Thursday, October 9, 2014
Yesterday morning we saw a gorgeous lunar eclipse.
The kiddos and I awoke before 5am on Wednesday morning and headed down the road to an opening in the trees that lets us see two different ridge lines from one hilltop. We pulled over and there she was... the beautiful, shaded moon.... and the pre-dawn sky was so dark that the stars were shining down on us like spotlights from the heavens.
Sugar Creek, Louisiana is unlike the rest of the state. I was raised about an hour's drive away, in small-town Sarepta, and until I found this house in the woods I had no idea that there was a tiny region of my state that seems more mountain foothill than swampy bayou or pine-scented, flat-floored forest. And it was here, in the rolling hills of a region of our state that is practically unknown to the rest of the world, that my kids and I found ourselves sitting on a hilltop nestled between two ridge lines and grinning beneath the blood moon eclipse of 2014.
It's magical to see the shadow of our planet being cast upon our moon. Every time I have the privilege of seeing an eclipse I always feel like it's a blessing, and yesterday morning I had the distinct feeling that we were seeing something EXTRA special.
Miles turned to me mid-eclipse and asked what ancient people would have thought about when they happened upon an eclipse. Then he mentioned that he thought the Natives here had probably wondered if such a thing was a sign from God.
I grinned and gave my twelve-year old the surprise of his life by talking about the ancient Mayans and calendars so precise that make ours today look out-of-date. We spoke of Poverty Point, and of Serpent Mound, and the mathematically and astronomically genius civilization (the Mississippian Culture) that walked these very lands long ago. We talked about ancient Egypt (one of our favorite subjects) and other societies that loved the sky and had a thorough understanding of eclipses long before our european ancestors made their "discoveries." And it made me think....
Many people today are taught lessons in school, such as lunar cycles and other wonders of astronomy, and never really take the time to truly understand the material that they're studying. I've heard so many people talk of the blood eclipse as a sign that God is about to destroy mankind and usher in an apocalypse. Why do we STILL, after thousands and thousands of years, assume that such an act of nature is a WARNING? Maybe God just wants us to see the shadow of our planet every once in a while so that we may put our own existence into perspective.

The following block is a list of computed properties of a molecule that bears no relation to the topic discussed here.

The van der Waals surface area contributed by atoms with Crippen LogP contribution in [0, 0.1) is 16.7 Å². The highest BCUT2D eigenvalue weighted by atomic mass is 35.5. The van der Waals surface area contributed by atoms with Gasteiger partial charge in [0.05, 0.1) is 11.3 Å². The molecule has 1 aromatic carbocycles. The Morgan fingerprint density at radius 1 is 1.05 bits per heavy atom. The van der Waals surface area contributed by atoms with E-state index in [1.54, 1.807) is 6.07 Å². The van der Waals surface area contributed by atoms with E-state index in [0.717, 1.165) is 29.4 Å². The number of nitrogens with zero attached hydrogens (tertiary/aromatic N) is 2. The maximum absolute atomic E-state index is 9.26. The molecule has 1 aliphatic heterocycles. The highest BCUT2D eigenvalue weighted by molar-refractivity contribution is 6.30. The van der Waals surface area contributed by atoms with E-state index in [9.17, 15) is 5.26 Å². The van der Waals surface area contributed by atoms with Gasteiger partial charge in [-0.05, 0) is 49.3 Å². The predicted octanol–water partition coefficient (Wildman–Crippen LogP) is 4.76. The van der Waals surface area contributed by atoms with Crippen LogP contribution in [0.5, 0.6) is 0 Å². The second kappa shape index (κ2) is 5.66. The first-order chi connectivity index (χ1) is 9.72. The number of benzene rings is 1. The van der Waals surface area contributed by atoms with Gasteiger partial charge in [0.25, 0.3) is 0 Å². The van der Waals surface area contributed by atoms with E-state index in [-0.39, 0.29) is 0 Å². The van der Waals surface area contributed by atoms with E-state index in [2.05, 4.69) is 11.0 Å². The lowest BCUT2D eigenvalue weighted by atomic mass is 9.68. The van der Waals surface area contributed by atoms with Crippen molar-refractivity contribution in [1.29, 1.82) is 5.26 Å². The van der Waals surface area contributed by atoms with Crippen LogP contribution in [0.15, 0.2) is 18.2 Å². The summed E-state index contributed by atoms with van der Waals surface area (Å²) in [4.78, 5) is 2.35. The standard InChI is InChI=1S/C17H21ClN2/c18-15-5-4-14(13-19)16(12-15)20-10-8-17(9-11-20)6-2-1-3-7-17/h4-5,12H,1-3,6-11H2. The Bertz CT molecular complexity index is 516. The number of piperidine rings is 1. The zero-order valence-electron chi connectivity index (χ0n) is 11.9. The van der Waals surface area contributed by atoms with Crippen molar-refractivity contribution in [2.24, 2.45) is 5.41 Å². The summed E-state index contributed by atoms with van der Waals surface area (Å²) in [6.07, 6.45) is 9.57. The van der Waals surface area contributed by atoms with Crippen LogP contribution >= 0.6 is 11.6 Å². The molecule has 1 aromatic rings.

The boys and I try to learn lessons from everything we go through in this life. And this morning I'm thinking about the shadows that have darkened my world and blocked me from the light of happier times. I've been through divorce. I've lost people that I loved to sudden, unexpected death. I've been cheated on, beaten, taken advantage of, and along the way I've made the conscious decision to LEARN from the experiences and grow as a person--and to never allow the personal eclipses that darken my little world to make me unable to see the sun when it appears again. You see, I believe that we learn our biggest lessons and grow our spirits the most during hard times. We don't always understand the shadowy things that happen in our lives, and if we're not careful it's easy to assume that shadows are "evil" or "eerie." But like the eclipse of the moon, a little knowledge goes a long way.
Is it not true that we learn the most valuable lessons from hard times? I am the person I have become because of the wonderful AND the terrible things that have happened to me. And I'm sure the same can be said about you.
I've noticed that most of us tend to focus on the shadows that fall across our lives and don't quite realize the true meaning behind it. If I didn't understand science, I wouldn't have been able to recognize the reasons for the eclipse yesterday morning. And if I didn't learn lessons from difficult times, I wouldn't be able to truly appreciate the good times.
Many ancient societies (and even modern ones, at that) saw eclipses as very foreboding. They believed them to be a warning that God was about to punish the earth. And though modern society hasn't fully learned to see eclipses as something profoundly beautiful, I am teaching my children to view the darkness as it sweeps across the surface of the moon and understand that we're seeing the shadow of something much bigger than us--we're seeing the shadow of our own home. And what a beautiful shadow it is.....
Tuesday, October 7, 2014
I am as tough as the square nails that we reclaim. I've been through a lot in life, and as a result I've learned to hold my shoulders up and work my tail off when things get tough. It keeps me sane, and it's the PERFECT character trait for a single Momma who is restoring a house with her young two sons.